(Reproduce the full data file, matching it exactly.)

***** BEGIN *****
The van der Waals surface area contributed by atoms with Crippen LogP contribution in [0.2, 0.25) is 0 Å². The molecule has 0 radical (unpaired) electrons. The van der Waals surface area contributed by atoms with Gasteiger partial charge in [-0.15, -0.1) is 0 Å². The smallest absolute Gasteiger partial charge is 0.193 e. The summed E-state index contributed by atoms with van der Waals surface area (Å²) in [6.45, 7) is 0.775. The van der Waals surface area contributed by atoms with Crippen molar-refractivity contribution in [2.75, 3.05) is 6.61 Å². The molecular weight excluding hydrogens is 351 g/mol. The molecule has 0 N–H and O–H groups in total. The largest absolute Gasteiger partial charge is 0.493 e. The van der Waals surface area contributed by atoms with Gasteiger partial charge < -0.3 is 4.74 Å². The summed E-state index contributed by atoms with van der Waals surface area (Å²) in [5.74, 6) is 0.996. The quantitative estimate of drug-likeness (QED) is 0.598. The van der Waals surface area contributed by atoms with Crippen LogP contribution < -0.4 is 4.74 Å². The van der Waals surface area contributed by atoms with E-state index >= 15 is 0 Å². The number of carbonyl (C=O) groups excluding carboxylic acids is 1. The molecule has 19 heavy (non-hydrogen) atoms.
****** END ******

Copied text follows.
The van der Waals surface area contributed by atoms with Crippen LogP contribution in [0.2, 0.25) is 0 Å². The molecule has 0 radical (unpaired) electrons. The van der Waals surface area contributed by atoms with Gasteiger partial charge in [-0.15, -0.1) is 0 Å². The smallest absolute Gasteiger partial charge is 0.193 e. The summed E-state index contributed by atoms with van der Waals surface area (Å²) in [6.45, 7) is 0.775. The van der Waals surface area contributed by atoms with Crippen molar-refractivity contribution in [2.75, 3.05) is 6.61 Å². The molecular weight excluding hydrogens is 351 g/mol. The molecule has 0 N–H and O–H groups in total. The largest absolute Gasteiger partial charge is 0.493 e. The van der Waals surface area contributed by atoms with Gasteiger partial charge < -0.3 is 4.74 Å². The summed E-state index contributed by atoms with van der Waals surface area (Å²) in [5.74, 6) is 0.996. The quantitative estimate of drug-likeness (QED) is 0.598. The van der Waals surface area contributed by atoms with Crippen LogP contribution < -0.4 is 4.74 Å². The van der Waals surface area contributed by atoms with E-state index >= 15 is 0 Å². The number of carbonyl (C=O) groups excluding carboxylic acids is 1. The molecule has 19 heavy (non-hydrogen) atoms.